For anyone who wants to report an unlawful short-term rental, the city has a non-anonymous complaints line at The city website has a map of all licenced short-term rentals at

The B.C. Residential Tenancy Branch on its website states that evictions of long-term renters for the purpose of turning a suite into a short-term rental are not legal.

Nelson at the forefront

Kuziak says Nelson is in the forefront of municipalities bringing in short-term rental rules, and in the past year he has had several calls from planners from other cities looking for advice, and “complimenting the way we’ve done it and complimenting our enforcement and the regulations that we’ve put in place.”

The regulation of short-term rentals is also being discussed at the provincial level. Housing minister David Eby recently said he thinks short-term rental platforms such as Airbnb should be required to share data with municipalities so they can track exactly which properties are being rented.

In other words, for example, whenever a Nelson short-term rental operator signs up with Airbnb, Airbnb should give that information to city hall.

That suggestion was one of several in a joint report by the province and the Union of B.C. Municipalities on short-term rentals published in June, 2021. The report also recommended that:

• The province should take over the burden of regulating short-term rentals from municipalities, in the same way it regulates ride-hailing platforms such as Uber, because municipalities have less enforcement capacity.

• Platforms such as Airbnb should post their clients’ business licences on their websites.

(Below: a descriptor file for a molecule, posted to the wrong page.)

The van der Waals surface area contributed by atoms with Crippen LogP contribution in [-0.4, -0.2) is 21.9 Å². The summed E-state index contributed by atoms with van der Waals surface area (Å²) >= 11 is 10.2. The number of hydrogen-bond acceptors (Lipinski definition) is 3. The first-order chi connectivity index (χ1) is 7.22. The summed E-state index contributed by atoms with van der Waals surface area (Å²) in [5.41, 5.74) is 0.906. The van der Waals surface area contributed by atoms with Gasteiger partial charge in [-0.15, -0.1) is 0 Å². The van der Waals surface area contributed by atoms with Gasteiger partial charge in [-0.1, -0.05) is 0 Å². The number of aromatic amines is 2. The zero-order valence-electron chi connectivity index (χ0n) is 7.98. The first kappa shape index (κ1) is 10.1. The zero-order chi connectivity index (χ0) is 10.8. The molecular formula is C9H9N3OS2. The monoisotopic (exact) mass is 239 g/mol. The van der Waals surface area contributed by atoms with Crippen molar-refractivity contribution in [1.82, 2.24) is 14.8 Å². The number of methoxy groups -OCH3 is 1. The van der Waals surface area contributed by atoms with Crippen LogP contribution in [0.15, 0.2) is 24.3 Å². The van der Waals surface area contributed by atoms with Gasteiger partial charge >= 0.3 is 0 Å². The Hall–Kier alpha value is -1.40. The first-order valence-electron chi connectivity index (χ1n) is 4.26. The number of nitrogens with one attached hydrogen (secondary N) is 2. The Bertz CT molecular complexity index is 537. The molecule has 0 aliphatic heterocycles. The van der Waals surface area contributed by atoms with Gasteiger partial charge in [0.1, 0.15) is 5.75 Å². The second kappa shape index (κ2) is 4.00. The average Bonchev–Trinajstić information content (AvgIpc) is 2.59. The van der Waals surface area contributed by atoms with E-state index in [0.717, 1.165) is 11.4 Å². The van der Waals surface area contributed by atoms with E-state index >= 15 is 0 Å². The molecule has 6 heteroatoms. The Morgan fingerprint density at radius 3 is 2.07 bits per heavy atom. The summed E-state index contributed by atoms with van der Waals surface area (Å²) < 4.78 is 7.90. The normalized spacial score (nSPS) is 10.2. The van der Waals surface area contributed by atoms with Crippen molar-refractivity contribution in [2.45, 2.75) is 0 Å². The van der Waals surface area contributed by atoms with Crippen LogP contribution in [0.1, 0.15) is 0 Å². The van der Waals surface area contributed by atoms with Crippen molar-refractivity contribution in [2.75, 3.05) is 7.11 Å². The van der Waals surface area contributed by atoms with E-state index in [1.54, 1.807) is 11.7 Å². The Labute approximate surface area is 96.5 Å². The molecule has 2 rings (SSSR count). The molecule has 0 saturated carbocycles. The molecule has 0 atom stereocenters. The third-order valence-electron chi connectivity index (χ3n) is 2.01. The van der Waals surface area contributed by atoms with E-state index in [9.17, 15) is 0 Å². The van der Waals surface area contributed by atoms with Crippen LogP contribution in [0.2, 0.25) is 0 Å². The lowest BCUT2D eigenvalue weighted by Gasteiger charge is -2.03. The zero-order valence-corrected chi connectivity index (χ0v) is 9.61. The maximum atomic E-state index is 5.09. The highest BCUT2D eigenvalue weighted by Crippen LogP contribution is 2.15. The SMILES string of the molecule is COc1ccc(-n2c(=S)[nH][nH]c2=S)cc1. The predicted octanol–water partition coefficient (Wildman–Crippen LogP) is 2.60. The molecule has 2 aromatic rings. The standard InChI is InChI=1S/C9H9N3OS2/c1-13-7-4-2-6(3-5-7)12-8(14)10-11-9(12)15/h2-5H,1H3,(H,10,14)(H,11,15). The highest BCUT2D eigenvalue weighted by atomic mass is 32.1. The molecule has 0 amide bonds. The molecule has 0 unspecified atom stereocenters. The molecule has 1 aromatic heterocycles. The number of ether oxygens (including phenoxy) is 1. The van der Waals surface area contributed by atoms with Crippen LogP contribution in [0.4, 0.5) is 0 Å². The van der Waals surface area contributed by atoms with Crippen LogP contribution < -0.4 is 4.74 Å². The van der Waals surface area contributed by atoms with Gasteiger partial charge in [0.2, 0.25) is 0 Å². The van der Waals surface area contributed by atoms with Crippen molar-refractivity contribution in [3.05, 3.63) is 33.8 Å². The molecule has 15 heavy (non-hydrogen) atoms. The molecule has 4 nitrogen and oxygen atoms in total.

• Platforms other than Airbnb (which now does collect taxes) should collect PST and municipal and regional taxes at the point of online booking.

• PST revenue should be made available to municipalities to offset impacts to housing and neighbourhoods.

Tourist accommodation downtown

A look at Airbnb’s accommodations map for Nelson will turn up a higher number of rental properties than the 79 that Kuziak cites. This is partly because it includes a different category of licence known as a tourism accommodation licence.

The city does not sell short-term rental licenses downtown, but it does sell tourist accommodation licences, which are similar to a hotel licence. A downtown property owner might rent out an apartment overlooking Baker Street with a tourist accommodation license but then also list it with Airbnb, thereby bumping up the Airbnb’s numbers for Nelson. The city currently has nine downtown tourist accommodation licences.


Nelson council passes short term rental bylaw

American firm to monitor Nelson’s Airbnb licences

Nelson monitors, enforces short term rental rules

Do Nelson’s short-term rentals reduce the supply of long-term rentals?

Nelson to revise short term rental rules

Have short-term rentals edged out long-term rentals in Nelson’s downtown?

B.C. mayors renew call on province to regulate short-term rentals

Like us on Facebook and follow us on Twitter

Bill Metcalfe

About the Author: Bill Metcalfe

I have lived in Nelson since 1994 and worked as a reporter at the Nelson Star since 2015.
Read more